Attacks and threats against the press, particularly in Peru’s interior,
continued a disturbing upward trend that began in 2004. After lessening in frequency and severity after President Alberto Fujimori fled office in 2000, assaults on journalists were reported regularly in 2005. The Lima-based press freedom organization Instituto Prensa y Sociedad, considered the authoritative local source, documented 19 attacks in the first nine months of 2005 alone. CPJ’s analysis found that most of these were carried out by peasant and worker groups, protesters, security guards, businessmen, and relatives of government officials whose actions were scrutinized by the press. The threat was fundamentally different from the government-sponsored attacks that marked the Fujimori era.
Authorities in two different regions moved to prosecute local mayors on charges of plotting the murders of journalists in 2004. In December, Yungay Mayor Amaro León and two accomplices were convicted in the 2004 slaying of Antonio de la Torre Echeandía, a radio host who had criticized the mayor for alleged corruption. A judge in the northern region of Ancash sentenced the defendants to 17 years in prison.
Also in November, an appellate court found sufficient evidence to try Pucallpa Mayor Luis Valdez Villacorta on charges of ordering the April 2004 murder of radio host Alberto Rivera Fernández. A political activist and president of the local journalists association in the city in the eastern Ucayali region, Rivera had accused the mayor of involvement in drug trafficking. Six other men were being held pending trial; two of the defendants were said to have implicated Valdez as the mastermind.
Although journalists in Peru are free to work without government restrictions, a number were targeted with criminal defamation lawsuits designed to punish and silence them. Over the last several years, CPJ has documented a pattern of government officials and business people filing such cases. They include a prominent businessman who filed at least three criminal defamation complaints; a ruling party congressman who lodged a similar criminal lawsuit; and an influential government official who responded to published reports of government corruption by threatening to file lawsuits and launch investigations of journalists.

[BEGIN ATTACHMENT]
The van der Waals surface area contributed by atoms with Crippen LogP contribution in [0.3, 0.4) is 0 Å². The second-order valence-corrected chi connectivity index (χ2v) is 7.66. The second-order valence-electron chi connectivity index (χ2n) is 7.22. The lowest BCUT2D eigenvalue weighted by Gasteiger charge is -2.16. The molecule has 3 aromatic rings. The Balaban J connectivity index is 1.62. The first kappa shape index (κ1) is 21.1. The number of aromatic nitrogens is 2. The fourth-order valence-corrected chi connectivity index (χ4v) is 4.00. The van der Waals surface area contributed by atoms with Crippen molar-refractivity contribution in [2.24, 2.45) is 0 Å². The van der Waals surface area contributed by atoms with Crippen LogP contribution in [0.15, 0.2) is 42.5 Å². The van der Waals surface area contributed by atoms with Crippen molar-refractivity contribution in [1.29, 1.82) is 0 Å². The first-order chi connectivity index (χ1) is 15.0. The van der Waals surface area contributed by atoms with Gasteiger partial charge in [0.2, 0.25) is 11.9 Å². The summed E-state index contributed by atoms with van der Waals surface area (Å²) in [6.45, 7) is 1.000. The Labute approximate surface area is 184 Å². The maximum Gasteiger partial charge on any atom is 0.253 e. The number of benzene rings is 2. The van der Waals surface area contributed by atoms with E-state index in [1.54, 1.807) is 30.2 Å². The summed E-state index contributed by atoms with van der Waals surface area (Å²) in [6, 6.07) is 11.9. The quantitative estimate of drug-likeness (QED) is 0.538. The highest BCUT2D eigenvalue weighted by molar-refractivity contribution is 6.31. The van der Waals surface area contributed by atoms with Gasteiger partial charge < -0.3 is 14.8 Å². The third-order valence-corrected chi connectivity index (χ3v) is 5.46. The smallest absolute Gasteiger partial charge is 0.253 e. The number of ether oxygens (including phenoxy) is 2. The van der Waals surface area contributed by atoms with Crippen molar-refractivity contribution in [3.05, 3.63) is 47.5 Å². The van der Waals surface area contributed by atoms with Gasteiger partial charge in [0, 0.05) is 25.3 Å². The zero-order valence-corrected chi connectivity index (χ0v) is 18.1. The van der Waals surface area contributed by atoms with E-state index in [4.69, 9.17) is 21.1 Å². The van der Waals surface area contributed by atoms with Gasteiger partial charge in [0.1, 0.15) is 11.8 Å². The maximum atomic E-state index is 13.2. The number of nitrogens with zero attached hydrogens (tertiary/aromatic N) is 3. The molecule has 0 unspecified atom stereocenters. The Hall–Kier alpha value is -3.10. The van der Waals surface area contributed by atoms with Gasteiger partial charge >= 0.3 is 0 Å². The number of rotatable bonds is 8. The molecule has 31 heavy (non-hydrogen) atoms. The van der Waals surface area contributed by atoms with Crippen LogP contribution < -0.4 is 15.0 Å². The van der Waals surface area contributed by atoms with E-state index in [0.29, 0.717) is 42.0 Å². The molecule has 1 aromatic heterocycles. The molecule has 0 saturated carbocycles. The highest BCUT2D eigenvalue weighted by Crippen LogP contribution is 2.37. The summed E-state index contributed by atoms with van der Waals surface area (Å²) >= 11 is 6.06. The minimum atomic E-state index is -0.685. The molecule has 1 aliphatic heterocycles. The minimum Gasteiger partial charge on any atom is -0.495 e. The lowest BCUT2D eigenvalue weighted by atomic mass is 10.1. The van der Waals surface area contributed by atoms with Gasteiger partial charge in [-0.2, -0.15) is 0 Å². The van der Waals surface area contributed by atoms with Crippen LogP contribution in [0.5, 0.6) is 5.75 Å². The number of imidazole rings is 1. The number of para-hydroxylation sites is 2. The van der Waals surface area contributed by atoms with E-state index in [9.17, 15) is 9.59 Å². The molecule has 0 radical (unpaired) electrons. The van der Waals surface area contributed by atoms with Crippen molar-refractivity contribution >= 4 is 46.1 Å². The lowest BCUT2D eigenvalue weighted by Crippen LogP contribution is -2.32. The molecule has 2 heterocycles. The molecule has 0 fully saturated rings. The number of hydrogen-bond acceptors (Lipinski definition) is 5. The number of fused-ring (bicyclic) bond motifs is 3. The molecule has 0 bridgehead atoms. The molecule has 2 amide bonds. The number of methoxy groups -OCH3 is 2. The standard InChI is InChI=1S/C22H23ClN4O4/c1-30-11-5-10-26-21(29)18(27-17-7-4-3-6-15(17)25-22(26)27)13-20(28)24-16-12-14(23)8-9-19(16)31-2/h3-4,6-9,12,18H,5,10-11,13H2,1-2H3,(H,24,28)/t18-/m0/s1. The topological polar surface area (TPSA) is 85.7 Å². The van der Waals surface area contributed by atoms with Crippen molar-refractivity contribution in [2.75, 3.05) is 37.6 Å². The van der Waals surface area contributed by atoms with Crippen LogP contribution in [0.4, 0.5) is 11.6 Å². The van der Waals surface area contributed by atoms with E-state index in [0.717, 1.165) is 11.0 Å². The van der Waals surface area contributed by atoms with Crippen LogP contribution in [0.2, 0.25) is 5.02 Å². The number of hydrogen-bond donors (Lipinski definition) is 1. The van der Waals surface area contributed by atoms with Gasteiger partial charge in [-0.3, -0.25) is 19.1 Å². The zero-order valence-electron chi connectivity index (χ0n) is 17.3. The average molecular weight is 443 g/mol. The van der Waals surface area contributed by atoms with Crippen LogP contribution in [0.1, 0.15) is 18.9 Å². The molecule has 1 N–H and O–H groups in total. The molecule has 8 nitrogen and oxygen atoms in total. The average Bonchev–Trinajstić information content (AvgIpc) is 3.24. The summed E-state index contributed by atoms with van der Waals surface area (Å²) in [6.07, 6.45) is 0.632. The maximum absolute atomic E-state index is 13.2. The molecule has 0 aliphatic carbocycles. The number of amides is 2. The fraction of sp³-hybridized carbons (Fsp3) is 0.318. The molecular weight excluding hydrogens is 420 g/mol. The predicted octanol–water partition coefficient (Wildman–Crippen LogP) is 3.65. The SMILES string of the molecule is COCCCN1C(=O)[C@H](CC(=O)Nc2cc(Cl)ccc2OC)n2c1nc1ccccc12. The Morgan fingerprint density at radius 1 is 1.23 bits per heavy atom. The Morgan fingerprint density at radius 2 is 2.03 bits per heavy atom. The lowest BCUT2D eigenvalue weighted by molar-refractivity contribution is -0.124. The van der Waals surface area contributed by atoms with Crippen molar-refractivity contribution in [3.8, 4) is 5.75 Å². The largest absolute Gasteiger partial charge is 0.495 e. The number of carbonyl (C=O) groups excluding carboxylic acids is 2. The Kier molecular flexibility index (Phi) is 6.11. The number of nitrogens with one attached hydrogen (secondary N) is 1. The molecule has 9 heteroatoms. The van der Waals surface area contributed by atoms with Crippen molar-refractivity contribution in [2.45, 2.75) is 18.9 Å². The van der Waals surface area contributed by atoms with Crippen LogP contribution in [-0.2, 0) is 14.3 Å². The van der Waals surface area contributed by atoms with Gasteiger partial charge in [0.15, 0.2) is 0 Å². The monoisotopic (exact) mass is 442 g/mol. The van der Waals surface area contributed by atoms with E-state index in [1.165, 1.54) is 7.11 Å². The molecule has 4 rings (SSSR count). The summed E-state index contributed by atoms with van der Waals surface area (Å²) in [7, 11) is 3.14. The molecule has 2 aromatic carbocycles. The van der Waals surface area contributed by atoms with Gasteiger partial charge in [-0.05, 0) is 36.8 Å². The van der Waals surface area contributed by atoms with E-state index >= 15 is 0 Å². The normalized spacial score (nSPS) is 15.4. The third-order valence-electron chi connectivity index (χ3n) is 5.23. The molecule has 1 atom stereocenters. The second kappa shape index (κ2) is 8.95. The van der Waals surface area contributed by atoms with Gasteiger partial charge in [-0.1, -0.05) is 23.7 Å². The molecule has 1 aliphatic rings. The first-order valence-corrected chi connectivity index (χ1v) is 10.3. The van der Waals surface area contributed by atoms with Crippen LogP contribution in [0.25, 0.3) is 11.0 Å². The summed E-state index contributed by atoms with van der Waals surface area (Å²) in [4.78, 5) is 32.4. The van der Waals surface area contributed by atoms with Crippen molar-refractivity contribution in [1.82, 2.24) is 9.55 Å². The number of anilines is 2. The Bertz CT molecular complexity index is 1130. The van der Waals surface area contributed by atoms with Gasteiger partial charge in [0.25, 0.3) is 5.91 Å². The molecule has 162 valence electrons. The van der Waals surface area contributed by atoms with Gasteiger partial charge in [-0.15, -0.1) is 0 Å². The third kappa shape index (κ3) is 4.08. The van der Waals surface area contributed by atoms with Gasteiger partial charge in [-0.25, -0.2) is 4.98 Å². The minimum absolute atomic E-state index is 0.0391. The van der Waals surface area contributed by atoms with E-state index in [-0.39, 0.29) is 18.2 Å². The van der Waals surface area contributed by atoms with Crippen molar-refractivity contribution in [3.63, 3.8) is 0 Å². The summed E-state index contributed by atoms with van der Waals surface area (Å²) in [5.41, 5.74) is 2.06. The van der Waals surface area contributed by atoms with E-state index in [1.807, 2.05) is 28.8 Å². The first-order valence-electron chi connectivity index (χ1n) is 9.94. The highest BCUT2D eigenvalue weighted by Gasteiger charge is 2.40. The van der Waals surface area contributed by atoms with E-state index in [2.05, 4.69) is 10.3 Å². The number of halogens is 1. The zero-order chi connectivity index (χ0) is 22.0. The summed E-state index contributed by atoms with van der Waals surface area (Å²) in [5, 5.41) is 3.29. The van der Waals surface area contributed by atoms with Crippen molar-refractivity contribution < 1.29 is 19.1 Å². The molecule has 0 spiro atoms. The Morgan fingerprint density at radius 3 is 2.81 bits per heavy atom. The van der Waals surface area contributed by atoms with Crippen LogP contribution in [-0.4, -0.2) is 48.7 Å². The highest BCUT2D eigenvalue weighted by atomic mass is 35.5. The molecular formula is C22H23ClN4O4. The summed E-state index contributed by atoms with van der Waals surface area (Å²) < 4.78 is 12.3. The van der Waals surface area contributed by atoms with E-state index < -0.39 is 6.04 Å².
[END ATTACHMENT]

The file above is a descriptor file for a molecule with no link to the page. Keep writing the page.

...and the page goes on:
In May 2005, Judge Alfredo Catacora Acevedo found British freelance journalist Sally Bowen guilty of criminal defamation and ordered her and her publisher to pay 10,000 Peruvian soles (US$3,000) to businessman Fernando Zevallos. Catacora also sentenced Bowen to one year of probation and restricted her movements both within and outside of the country. International and local press freedom organizations, including CPJ, protested Bowen’s conviction and denounced the chilling message it sent to all Peruvian journalists.
In June, after finding numerous irregularities in Catacora’s handling of the trial, an appellate court overturned Bowen’s conviction and ordered a retrial before a new judge.
In his criminal complaint, Zevallos said that Bowen, who is based in the capital, Lima, where she has lived for the last 16 years, and co-author Jane Holligan had irreparably harmed his image in their book, “The Imperfect Spy: The Many Lives of Vladimiro Montesinos.” Proceedings were pending against Holligan, who lives in Scotland.
Zevallos’ lawsuit revolved around a single sentence in the 493-page book, which details the activities of now-imprisoned former intelligence chief Vladimiro Montesinos. The book quotes an imprisoned U.S. Drug Enforcement Administration informant as saying Zevallos was a drug trafficker with close ties to Montesinos.
Catacora, in reaching his now-defunct verdict, said Zevallos had never been convicted of a crime. Zevallos, founder of the former AeroContinente airline, has denied drug trafficking allegations, although official accusations have dogged him for years. Drug trafficking charges against him were pending in Peru in late 2005; the U.S. government has labeled him a “significant foreign narcotics trafficker” and barred U.S. businesses and individuals from doing business with him.
In May, U.S. Sen. Bill Nelson of Florida asked Peruvian President Alejandro Toledo to open a new investigation into the 1989 murder of Tampa Tribune reporter Todd Carper Smith. Nelson’s request was prompted by information that emerged in late 2004, including a December 2004 report by The Associated Press that cited a transcript from the secret trial of a Shining Path Maoist guerrilla member convicted of the murder in 1993. The AP, citing the transcript, reported that a police intelligence report had identified Zevallos as an alleged mastermind in the killing.
According to local reports, drug traffickers mistook Smith for a U.S. drug enforcement agent and recruited the Shining Path to abduct and execute him. Smith was in Peru on a working vacation to write about the Maoist guerrillas. Despite Nelson’s request, no new investigation was immediately opened.